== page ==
Similarly people find it offensive to be accused of murder for going on a family vacation instead of donating the money to pay for vaccinations. Murder implies very different character and other traits than simply not dedicating all one’s resources to extending lives. A general rule of not committing murder is in expectation to the benefit of almost everyone, while the charity/open borders rule predictably helps some and hurts others. Avoiding murder may be costly in a particular case, but accepting the rule against it in advance will be helpful for most people, and it makes sense as part of a mutually beneficial social contract.

      1. BK, the fact that people spend their money on personal recreation rather than donate to life-saving charity (or at least investigate the possibility) is prima facie evidence that they discount the humanity of others relative to their own. This is exactly what Mangan is doing with the citizen/non-citizen distinction rather than the self/other distinction. Then, why the outrage at having the assumption pointed out explicitly?

        Your analogy is interesting, but Caplan *wasn’t* accusing Mangan of supporting murder, but simply pointing out that Mangan was discounting the interests of foreigners relate to citizens. Caplan has raised mass murder in other related posts (including one linked to), but more to illustrate that even hardcore citizenists do oppose mass murder and acknowledge moral side-constraints, not to suggest that they endorse mass murder. He is using restrictionists’ opposition to mass murder as a starting point in trying to convince them toward his position.

  2. Citizenism is most compelling when it is plausibly aligned with long-term outcomes for humanity. I would distinguish those cases from weaker citizenist arguments which are not consistent with universalism.

    One example of the more compelling type of citizenist argument is any coherent case that long-term technological advancement is slowed down by too much low IQ immigration into the most creative countries. If that is true, I don’t see how one can be confident that the immediately visible welfare gains aren’t outweighed, possibly by a factor of 1000+, by the eventual losses.

  3. John,

    The problem I see with this intuition about immigration is it totally denies the existence of any human rights.

    Er, no. Someone living in, oh, Latvia has the right to life, liberty, and property just as I do, and what I/my government ‘owe’ to that person, or any other, is not to violate those rights. It’s just that my government placing conditions on when/whether they can immigrate to this country is no such violation. You only get the result that it is by speaking of *how much it would increase that person’s welfare if they could*, thereby eliding the difference between (a) violating a person’s rights and (b) *not taking some positive action* that might be thought/argued to increase a person’s welfare. Or, more generally, by confusing negative rights with positive ‘rights’. This may all seem like a huge dilemma or contradiction to you but it presents no problem to people such as myself (and, I would have thought, libertarians) to whom that negative/positive rights distinction is actually important if not crucial.

    Maybe — there’s a plausible argument that what these governments did and do here is right. But it is not an easy, slam dunk argument to make.

    You have front-loaded the argument to ridiculous extent here. Let me just agree with you that (in any given case for restriction) it is not likely to be an ‘easy, slam dunk argument’. But we are now a far, far cry from actually making a case FOR ‘open borders’. There is just a huge excluded middle between restrictionism arguments not being a ‘slam dunk’ and open borders therefore being the way to go.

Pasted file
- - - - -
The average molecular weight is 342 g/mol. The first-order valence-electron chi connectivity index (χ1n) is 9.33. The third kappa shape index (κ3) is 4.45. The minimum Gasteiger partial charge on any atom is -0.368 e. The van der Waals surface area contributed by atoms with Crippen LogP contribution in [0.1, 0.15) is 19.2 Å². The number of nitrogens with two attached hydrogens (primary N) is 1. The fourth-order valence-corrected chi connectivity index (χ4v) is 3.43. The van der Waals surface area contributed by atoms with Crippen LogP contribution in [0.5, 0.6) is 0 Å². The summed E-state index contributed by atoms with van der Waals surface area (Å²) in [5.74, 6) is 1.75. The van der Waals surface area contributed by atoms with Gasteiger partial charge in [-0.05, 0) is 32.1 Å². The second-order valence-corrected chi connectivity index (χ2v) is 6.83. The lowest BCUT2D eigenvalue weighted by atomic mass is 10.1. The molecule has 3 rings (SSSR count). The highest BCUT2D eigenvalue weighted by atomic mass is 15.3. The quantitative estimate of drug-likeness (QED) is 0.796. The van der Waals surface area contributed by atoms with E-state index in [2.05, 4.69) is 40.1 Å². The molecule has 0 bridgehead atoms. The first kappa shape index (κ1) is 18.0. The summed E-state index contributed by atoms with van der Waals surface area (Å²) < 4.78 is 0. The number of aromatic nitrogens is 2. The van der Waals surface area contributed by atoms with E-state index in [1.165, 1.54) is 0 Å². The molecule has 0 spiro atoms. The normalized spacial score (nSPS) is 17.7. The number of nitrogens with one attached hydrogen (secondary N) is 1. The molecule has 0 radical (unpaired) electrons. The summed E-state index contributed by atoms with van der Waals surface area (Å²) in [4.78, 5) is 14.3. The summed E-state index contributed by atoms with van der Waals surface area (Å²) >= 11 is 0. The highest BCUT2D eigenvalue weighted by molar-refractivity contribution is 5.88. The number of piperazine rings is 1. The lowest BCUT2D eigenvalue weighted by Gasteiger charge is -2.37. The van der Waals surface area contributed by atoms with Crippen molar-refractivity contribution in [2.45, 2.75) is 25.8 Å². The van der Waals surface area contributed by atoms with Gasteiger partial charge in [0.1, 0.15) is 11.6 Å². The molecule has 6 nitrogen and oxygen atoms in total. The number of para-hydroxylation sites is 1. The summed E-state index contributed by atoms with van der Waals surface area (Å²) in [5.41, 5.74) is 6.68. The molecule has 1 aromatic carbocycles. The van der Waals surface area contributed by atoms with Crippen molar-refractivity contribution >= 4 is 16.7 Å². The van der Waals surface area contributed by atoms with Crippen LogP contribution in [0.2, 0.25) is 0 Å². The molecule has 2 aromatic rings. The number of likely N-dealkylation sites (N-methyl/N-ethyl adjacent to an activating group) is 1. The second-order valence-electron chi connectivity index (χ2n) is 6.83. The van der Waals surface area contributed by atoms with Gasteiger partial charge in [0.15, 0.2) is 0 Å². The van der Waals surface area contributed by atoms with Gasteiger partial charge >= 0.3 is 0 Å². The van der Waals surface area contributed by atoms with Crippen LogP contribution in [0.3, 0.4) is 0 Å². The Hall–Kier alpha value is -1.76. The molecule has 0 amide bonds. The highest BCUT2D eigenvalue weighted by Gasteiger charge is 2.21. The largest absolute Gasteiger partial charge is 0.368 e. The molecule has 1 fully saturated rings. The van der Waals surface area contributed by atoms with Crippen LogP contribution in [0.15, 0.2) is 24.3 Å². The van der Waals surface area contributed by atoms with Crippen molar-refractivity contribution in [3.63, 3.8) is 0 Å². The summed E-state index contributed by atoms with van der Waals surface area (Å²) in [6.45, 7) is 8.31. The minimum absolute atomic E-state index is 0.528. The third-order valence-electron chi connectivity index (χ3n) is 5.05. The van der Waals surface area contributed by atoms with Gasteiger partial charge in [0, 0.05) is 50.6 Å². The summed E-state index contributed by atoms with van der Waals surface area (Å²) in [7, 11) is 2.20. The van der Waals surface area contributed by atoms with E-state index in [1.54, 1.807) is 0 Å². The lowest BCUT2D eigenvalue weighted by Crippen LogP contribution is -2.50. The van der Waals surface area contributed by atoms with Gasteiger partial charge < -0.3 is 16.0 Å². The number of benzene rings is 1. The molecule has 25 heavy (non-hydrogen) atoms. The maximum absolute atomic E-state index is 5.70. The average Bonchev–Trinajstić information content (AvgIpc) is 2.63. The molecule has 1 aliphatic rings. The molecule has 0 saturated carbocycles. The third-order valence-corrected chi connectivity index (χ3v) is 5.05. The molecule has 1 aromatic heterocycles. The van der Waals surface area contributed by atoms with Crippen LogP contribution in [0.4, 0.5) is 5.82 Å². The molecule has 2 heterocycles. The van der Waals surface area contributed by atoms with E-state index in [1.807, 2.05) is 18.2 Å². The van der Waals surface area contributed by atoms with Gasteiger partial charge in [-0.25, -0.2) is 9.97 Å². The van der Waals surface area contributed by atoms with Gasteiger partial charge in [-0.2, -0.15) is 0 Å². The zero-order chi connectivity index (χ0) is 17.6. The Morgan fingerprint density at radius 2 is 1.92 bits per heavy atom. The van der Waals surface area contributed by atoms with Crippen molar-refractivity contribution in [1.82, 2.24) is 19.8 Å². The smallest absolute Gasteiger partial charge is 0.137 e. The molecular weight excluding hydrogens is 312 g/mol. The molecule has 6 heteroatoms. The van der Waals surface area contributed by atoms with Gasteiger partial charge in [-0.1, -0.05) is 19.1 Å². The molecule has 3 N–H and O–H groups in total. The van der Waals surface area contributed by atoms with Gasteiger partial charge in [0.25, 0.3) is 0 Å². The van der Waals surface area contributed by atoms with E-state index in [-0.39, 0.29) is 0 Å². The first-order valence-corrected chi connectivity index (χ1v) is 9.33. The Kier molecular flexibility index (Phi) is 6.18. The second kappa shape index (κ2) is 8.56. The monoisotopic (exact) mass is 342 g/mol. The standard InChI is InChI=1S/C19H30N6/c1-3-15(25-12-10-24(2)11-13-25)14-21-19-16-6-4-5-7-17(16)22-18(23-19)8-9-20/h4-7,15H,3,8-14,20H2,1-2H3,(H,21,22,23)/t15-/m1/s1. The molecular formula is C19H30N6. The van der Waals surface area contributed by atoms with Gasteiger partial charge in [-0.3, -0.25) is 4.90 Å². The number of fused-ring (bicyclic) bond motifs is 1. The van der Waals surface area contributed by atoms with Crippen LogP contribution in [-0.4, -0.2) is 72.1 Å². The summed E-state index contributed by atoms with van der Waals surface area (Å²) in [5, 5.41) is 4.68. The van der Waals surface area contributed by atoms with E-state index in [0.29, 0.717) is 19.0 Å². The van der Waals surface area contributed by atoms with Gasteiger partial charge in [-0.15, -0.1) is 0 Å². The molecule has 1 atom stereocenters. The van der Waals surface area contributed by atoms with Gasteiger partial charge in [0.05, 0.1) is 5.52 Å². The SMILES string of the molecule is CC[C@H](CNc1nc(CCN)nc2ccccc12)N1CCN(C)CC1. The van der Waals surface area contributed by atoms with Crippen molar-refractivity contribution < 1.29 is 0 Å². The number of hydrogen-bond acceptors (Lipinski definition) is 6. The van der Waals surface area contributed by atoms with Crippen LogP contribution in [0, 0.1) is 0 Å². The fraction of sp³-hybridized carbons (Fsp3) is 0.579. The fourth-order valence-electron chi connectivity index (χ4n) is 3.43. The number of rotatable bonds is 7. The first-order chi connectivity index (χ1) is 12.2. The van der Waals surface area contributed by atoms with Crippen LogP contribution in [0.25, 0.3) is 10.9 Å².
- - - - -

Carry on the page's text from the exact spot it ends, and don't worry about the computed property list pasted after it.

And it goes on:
The conventional response is that there is no need to make such an argument: governments have no obligations to foreigners

    On the contrary, my presumption would be that (unless ‘open borders’ ideology were to prevail) this argument would be taking place all the time, via the political and bureaucratic processes in place for deciding such things! But that, of course, presupposes tacit agreement among everyone involved that it’s ok for governments to decide and argue over such things in the first place, i.e. that the government has the theoretical right to make borders rules. So, if it’s those arguments that you want, then great, you have conceded the possibility of anything resembling ‘open borders’ at the outset, and we have no real dispute.


    the fact that people spend their money on personal recreation rather than donate to life-saving charity (or at least investigate the possibility) is prima facie evidence that they discount the humanity of others relative to their own.

    No! Not at all! I reject this and think to say this is to use the phrase ‘discount the humanity of’ in a very, very idiosyncratic way. I ‘value the humanity of’ all individuals at 100% of par, for what it’s worth. But I would say this just doesn’t mean that I’m not going to feed and house my own kids preferentially. Why would it? The one thing has nothing to do with the other. Again, unless you use the phrase ‘value of the humanity of’ in a weird, loaded way, a way in which ‘valuing the humanity of’ someone is somehow *defined* to mean giving them some amount of money or whatever.

    So yes you are right to identify this as a sticking-point for ‘citizenists’ like me.


    Overall I still think the larger sticking-point between you vs. me is a failure to apprehend the ‘social compact’ theory of government (which is what I’d also think Sailer’s business-school example is getting at). What I would be interested in hearing from any of you would be your answers to questions like:

    Why does the U.S. government exist?
    Why is it allowed to wield power over people like me and take my money? More to the point: why are the individuals involved in it allowed to do that?
    Why are the members/employees of the U.S. government, as individuals, allowed to receive paychecks out of my money?
    Let alone, to tell me what to do?

    Normally I do not bother to ask myself these questions. But if/when I become convinced that they have taken to heart your ideas about how they have a moral obligation to take positive actions to increase the welfare of *other people* as against myself, my family, and the others who actually live under (and fund) them, I have to admit these are the questions that start to come to mind.